What Is Sciatica?


Sciatica, or sciatic nerve pain, refers to pain that occurs when the sciatic nerve root in the lower back becomes compressed, irritated or inflamed. Sciatic nerve pain radiates from the lower back, into the buttocks, and down the legs. It is most commonly the result of a herniated or slipped disc, bone spurs, or spinal stenosis.

The type of sciatica is dependent upon one or both legs being affected and the duration of symptoms. Sciatica types include acute, chronic, alternating and bilateral.

What is the sciatic nerve?

The sciatic nerve is the longest and largest nerve in the body; its diameter is approximately the size of a penny. It is composed of two nerve roots from the lumbar (lower back) spine and three nerve roots from the sacrum (bottom of the spine). These five nerve roots unite and form a sciatic nerve on each side of the body.

Each sciatic nerve runs from the lower back, through the hip joint, into the buttock, and down each leg. The peroneal and tibial nerves are smaller nerves that branch off from the sciatic nerve, enabling movement and sensation in the thighs, knees, calves, ankles, feet and toes.


Pain associated with the sciatica nerve can be irritating, severe or debilitating; however, many cases resolve on their own within a few weeks. Symptoms of sciatica include the following:

  • Pain. Sciatic pain may be burning, sharp or shooting and may radiate from the lower back, through the buttocks, and down the front or back of the leg. Pain may worsen with movement, twisting, bending down, or coughing. Sciatica is also a common symptom of lumbar radiculopathy. Radiculopathy is the medical term for symptoms caused by irritation or compression of one or more spinal nerve roots.
  • Numbness or weakness. Tingling, numbness or weakness may be experienced in the lower back, legs, and feet. Muscle weakness may occur in the leg and foot, resulting in difficulty bending the knee or lifting the foot off the floor.
  • Symptoms on one side. It is rare that both legs are affected at the same time. A feeling of heaviness or pain is typically experienced on one side of the lower extremities.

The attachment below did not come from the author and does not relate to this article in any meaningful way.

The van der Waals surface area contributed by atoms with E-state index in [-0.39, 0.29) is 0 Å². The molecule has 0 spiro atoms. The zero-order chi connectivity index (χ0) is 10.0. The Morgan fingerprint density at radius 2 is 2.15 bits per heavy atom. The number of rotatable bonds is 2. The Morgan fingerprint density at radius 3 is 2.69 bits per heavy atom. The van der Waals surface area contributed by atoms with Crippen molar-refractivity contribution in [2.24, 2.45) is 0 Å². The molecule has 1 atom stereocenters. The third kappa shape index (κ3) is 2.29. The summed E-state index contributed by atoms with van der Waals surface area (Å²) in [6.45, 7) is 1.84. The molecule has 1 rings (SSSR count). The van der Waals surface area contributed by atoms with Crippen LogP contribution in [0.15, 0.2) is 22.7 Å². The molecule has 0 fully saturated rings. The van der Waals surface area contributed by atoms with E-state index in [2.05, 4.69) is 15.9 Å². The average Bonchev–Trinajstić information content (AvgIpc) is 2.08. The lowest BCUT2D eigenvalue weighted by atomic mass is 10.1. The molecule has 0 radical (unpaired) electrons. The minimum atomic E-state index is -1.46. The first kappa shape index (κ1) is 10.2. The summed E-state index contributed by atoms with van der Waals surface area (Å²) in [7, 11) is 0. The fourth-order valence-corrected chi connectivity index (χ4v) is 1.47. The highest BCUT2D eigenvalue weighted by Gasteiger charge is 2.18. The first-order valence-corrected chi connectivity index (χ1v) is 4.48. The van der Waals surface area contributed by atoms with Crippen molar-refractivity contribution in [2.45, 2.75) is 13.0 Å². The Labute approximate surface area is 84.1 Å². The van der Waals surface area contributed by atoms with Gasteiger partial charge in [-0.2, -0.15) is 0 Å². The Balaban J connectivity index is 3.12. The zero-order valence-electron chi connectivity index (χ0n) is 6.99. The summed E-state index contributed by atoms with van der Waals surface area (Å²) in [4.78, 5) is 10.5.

• Posture related symptoms. Changes in posture (e.g., standing, bending, twisting, lying down, sitting, etc.) may worsen or relieve pain. Pain may be constant or increase when lying down; therefore, lying on either the back or side with a pillow under or between the legs may help relieve pain.
  • Bowel or bladder dysfunction. In severe cases of sciatica, loss of bowel or bladder control may be experienced, which requires immediate medical attention.

When to see a doctor

A health care professional should be consulted if sciatica pain lasts longer than a week or becomes progressively worse. Medical care is also needed for the following:

  • Sudden and severe pain occurs in the lower back or leg, accompanied by leg muscle weakness.
  • Sciatica pain is the result of a traumatic injury, such as a traffic accident.
  • Control of the bowels or bladder is lost.


The most common causes of sciatica include, but are not limited to, the following:

  • Herniated or slipped disc. The most common cause of sciatica is a herniated or slipped disc. As a disc naturally degenerates with age, it can herniate, causing irritation or compression of the sciatic nerve.
  • Degenerative disc disease. Degenerative disc disease (DDD) is a condition of the spine, in which one or more of the discs between the vertebrae cause neck or back pain.
  • Spinal stenosis. Spinal stenosis is a narrowing of the spinal canal, which can place pressure on the nerves traveling throughout the spine.
  • Spondylolisthesis. Spondylolisthesis is a medical condition that primarily affects the lower back and can lead to nerve compression.
  • Osteoarthritis. Osteoarthritis involves the gradual breakdown of cartilage in one or more joints. The bones in the joint eventually rub together and can pinch the sciatic nerve.
  • Bone spurs. Bone spurs are often the result of the progression of osteoarthritis. As the overgrowth of bones form, jagged edges can place pressure on sciatic nerve roots.
  • Piriformis syndrome. The sciatic nerve is located deep inside the buttock area and runs alongside the piriformis muscle. This muscle can become irritated or spasm, which causes pressure on the sciatic nerve.
  • Vertebral fracture. A vertebral fracture is a fracture in any of the 33 vertebrae that make up the spinal column and may result in the sciatic nerve becoming compressed.
  • Cauda equina syndrome. Although rare, cauda equina is a serious condition affecting the nerve bundle at the end of the spinal cord.
  • Tumors. A tumor located in the lumbar spinal canal can compress the sciatic nerve.
  • Injury. Any type of injury to the lumbar spine or the sciatic nerve can result in sciatica.

Risk factors

Risk factors for sciatica include the following:

  • Aging
  • Obesity
  • Physical occupation—A job that requires heavy lifting, twisting, or driving for long periods increases lower back problems.
  • Prolonged sitting
  • Sedentary lifestyle
  • Diabetes
  • Osteoarthritis
  • Tobacco use
  • Injury, or previous injury, to the spine or lower back
  • Low core strength
  • Improper posture lifting weights
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